The Midnight Line by Lee Child


  Sheriff Connelly himself turned out to be a solid leathery guy of about fifty. He was wearing blue jeans and a tan shirt and a Stetson hat. Clearly the woman at the desk had called ahead, because Connelly already knew his name. He said, “How can I help you, Mr. Reacher?”

  Reacher said, “I came to Wyoming to look up a guy named Seymour Porterfield, but I’m told he got eaten up by a bear a year and a half ago. I was hoping you could tell me what you know about that.”

  Connelly said, “Take a seat, Mr. Reacher.”

  Reacher sat down, on an old-fashioned wooden visitor chair polished to a high shine by a thousand pairs of pants. Connelly looked at him without speaking. A level gaze, equal parts suspicion and the benefit of the doubt. He said, “What was your connection with Seymour Porterfield?”

  “None at all,” Reacher said. “I’m looking for someone else, and I was told Porterfield might be able to point me in the right direction.”

  “Who told you that?”

  “A guy in South Dakota.”

  “Who is the someone else you’re looking for?”

  Reacher took the ring out of his new pants pocket, and said, “I want to return this to its rightful owner.”

  “A woman,” Connelly said.

  “Name of Serena Rose Sanderson. You know her?”

  The guy shook his head. “She a friend of yours?”

  “Never met her. But we look after our own.”

  “You a West Pointer too?”

  “A long time ago.”

  “Where did you find the ring?”

  “In a pawn shop in Wisconsin. I traced it back to Rapid City, South Dakota. I was told it was brought there from Wyoming by Porterfield.”

  “When?”

  “After he was dead.”

  “So how can I help you?”

  “You can’t,” Reacher said. “But I’m curious. Getting eaten by a bear seems a little extreme.”

  “Could have been a mountain lion.”

  “How likely is that?”

  “Not very,” Connelly said. “Either thing would be rare.”

  “So what do you think happened?”

  “A practical man would say the guy was gut shot or knifed in the stomach and then dumped in the woods. It was the end of winter. Bears or mountain lions might have been hungry enough to scavenge the corpse. Birds would have, for sure. Also raccoons and what-not. But there was zero evidence either way. We confirmed all the parts were Porterfield, but he was real torn up. We didn’t find a bullet. Didn’t find a knife. There were marks on the bones, but they were all animal teeth. I had folks at the university take a good long look. All inconclusive. We called it an accident, and maybe it was.”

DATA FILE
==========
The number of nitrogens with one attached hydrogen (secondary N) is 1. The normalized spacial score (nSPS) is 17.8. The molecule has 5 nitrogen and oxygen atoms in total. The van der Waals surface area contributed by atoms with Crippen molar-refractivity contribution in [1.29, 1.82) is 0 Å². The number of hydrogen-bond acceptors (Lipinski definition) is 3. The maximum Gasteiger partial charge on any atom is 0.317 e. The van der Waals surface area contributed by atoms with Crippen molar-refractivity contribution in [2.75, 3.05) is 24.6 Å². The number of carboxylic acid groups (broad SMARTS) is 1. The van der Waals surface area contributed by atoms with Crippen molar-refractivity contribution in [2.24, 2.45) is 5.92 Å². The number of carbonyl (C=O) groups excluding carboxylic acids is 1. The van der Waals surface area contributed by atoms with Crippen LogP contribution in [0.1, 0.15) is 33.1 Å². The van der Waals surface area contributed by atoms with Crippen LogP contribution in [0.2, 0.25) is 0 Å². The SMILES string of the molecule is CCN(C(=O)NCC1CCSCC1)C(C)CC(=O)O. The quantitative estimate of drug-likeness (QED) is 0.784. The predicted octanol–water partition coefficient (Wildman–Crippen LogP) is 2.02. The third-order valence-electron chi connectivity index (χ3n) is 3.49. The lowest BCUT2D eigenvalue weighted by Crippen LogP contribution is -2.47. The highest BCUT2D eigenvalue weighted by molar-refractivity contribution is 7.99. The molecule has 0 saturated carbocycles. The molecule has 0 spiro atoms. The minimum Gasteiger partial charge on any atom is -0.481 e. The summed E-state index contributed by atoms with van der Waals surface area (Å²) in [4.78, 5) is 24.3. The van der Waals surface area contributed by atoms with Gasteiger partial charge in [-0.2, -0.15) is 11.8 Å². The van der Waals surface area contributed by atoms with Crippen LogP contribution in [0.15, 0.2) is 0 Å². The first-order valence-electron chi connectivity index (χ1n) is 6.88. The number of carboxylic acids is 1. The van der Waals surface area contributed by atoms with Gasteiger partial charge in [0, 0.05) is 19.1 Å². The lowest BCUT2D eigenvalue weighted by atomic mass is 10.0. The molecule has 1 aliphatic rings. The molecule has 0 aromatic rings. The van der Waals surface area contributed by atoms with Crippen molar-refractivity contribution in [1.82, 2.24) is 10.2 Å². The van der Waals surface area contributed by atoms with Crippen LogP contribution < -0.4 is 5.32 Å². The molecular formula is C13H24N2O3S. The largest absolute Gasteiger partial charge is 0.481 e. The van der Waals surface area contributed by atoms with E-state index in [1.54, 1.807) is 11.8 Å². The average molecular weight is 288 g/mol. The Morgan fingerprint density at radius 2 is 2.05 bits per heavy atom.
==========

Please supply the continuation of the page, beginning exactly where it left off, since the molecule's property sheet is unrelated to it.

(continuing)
Reacher said, “What do you know about the guy himself?”

  “Very little. This is Wyoming. We leave people alone. No one inquires into other people’s business. He lived by himself. He had a fairly new car with a lot of miles on it. So he got around some. He had cash in a shoebox in the back of his closet. That’s all we found out.”

  “How much cash?”

  “Nearly ten grand.”

  “Not bad.”

  “I agree. I wish I had ten grand in the back of my closet. But it wasn’t enough to get all excited about.”

  “Except you formed the impression he was the type of guy who could get gut shot or knifed in the stomach.”

  “I try to keep an open mind, both ways around.”

  “No friends or relatives showing up asking questions?”

  “Not a peep.”

  “OK,” Reacher said. “Thanks.”

  “You’re welcome,” Connelly said. “I hope you find who you’re looking for.”

  “I plan to,” Reacher said.

  Chapter 14

  Reacher walked east the best part of a mile, to where the university buildings started. He stopped in at what looked like a general office and asked for the geography department. The kid at the desk looked like a student. He was half asleep. But eventually he understood the question. He said, “What do you need there?”

  “I want to look at a map,” Reacher said.

  “Use your phone, man.”

  “I don’t have a phone.”

  “Really?”

  “And I want to see detail.”

  “Use satellite view.”

  “All I would see is trees. Plus like I told you, I don’t have a phone.”

  “Really?”

  “Where’s the geography department?”

  The kid pointed and said further on down the road, so Reacher went back to walking. Five minutes later he was in the right place, in front of another kid at another desk. This one was a girl, and she was wider awake. Reacher told her what he needed, and she went away and then came back laboring under the weight of a hardbound Wyoming topographical atlas about the size of a sidewalk paving slab. Reacher took it from her and hefted it to a table under a window. He opened it up and found the southeast corner of the state. Found Laramie, and the two-lane south toward Colorado, and the dirt-road turnoff at Mule Crossing.

  Reacher had been at West Point when reading paper maps was still taught as a serious lifesaving skill. Terrain was important to an army. Understanding it was the difference between winning and getting wiped out. What he saw west of the old post office was an unimproved road of reasonable width, never quite straight, following the gentle contours of the surrounding land, flanked on both sides by empty plains, which broke up after a mile or so into the faintest first foothills of the Snowy Range mountains fifty miles further on. There were fence lines here and there, engraved as fine as the detail on a hundred dollar bill. There were thin streams colored blue, and forests colored green, and orange contour lines rising and falling. Left and right along a twenty-mile distance were occasional ranch roads, leading to faraway buildings drawn as tiny brown squares. The first such track on the left was almost exactly two and a half miles from the old post office. It ran south for a spell, through patchy conifer woods, and then it curved west, and then snaked east, and then west again, up a shallow rise onto a knoll cradled by a higher U-shaped ridge to the south. On the knoll were shown two tiny brown squares. A house and a barn, maybe.